Tammy Faye at a pride event
A lot of folks outside of the Bible Belt have trouble understanding Tammy Faye Bakker’s status as a gay icon. I mean sure, the make-up is befitting the most punk rock of drag queens (the documentary The Eyes of Tammy Faye is narrated by RuPaul), but her affiliation with Evangelical Christianity would seem to preclude her from “queer ally canonization.”
What most people either don’t know or don’t remember is that prior to Jerry Falwell’s near-monopoly on white working class Christian evangelism in America, celebrity churches were actually quite diverse, socially and politically and far less judgmental. It was Rev. Falwell who founded the Moral Majority, the organization that jump-started the extreme right-wing politicization of the Evangelical movement during the Reagan era, and it was Falwell who publicly accused Tammy’s husband Jim Bakker of homosexuality and of embezzling from his ministry. While Jim most certainly misappropriated funds (Tammy was legally determined to be ignorant of his misconduct) and had an affair, Falwell’s character assassination seemed entirely motivated by his plan to consolidate power.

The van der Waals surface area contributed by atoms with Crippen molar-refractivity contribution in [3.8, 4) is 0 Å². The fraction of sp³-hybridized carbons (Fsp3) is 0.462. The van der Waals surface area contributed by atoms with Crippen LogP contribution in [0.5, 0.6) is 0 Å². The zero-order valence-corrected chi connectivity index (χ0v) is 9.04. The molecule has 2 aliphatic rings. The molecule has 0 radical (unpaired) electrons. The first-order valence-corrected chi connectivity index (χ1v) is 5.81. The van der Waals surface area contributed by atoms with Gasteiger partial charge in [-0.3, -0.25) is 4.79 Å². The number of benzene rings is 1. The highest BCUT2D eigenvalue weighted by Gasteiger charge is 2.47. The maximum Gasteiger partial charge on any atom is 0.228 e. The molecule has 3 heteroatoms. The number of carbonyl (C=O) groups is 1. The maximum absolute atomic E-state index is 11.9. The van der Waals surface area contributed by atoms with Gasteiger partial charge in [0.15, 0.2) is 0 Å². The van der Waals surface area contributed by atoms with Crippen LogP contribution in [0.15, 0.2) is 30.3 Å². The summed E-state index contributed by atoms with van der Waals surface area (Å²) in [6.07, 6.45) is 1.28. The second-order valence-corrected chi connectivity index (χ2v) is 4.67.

Prior to the scandals, Tammy Faye Bakker ran a cable-access children’s puppet show, preaching messages of acceptance and love. As their ministry grew, she and Jim started the Christian talk show, The PTL Club, and eventually a world-wide Christian cable network of the same name. Far from being the right-wing cabal we now associate with Christian TV, The PTL Club was more about spreading the love—and passing the collection plate, natch. Below, you can see one of the very first television interviews with an AIDS patient, and a gay man, at that. Far from being a mere spectacle for gawkers, the interview is a frank discussion and a plea for acceptance and sympathy. (Steve Pieters, by the way, has had AIDS for the last 30 years, he’s a minister himself, and he is still singing in the acclaimed Gay Men’s Chorus of Los Angeles.)
The Tammy Faye backlash was in many ways a reaction to the shyster churches that scandalized the era. But it was also partially snobby bullshit. For all the make-up and crying and and bad taste in men, Tammy Faye truly seemed to be, at her core, a sweet, loving person who stood beside the maligned and took risks to live by the principles she espoused.
More after the jump…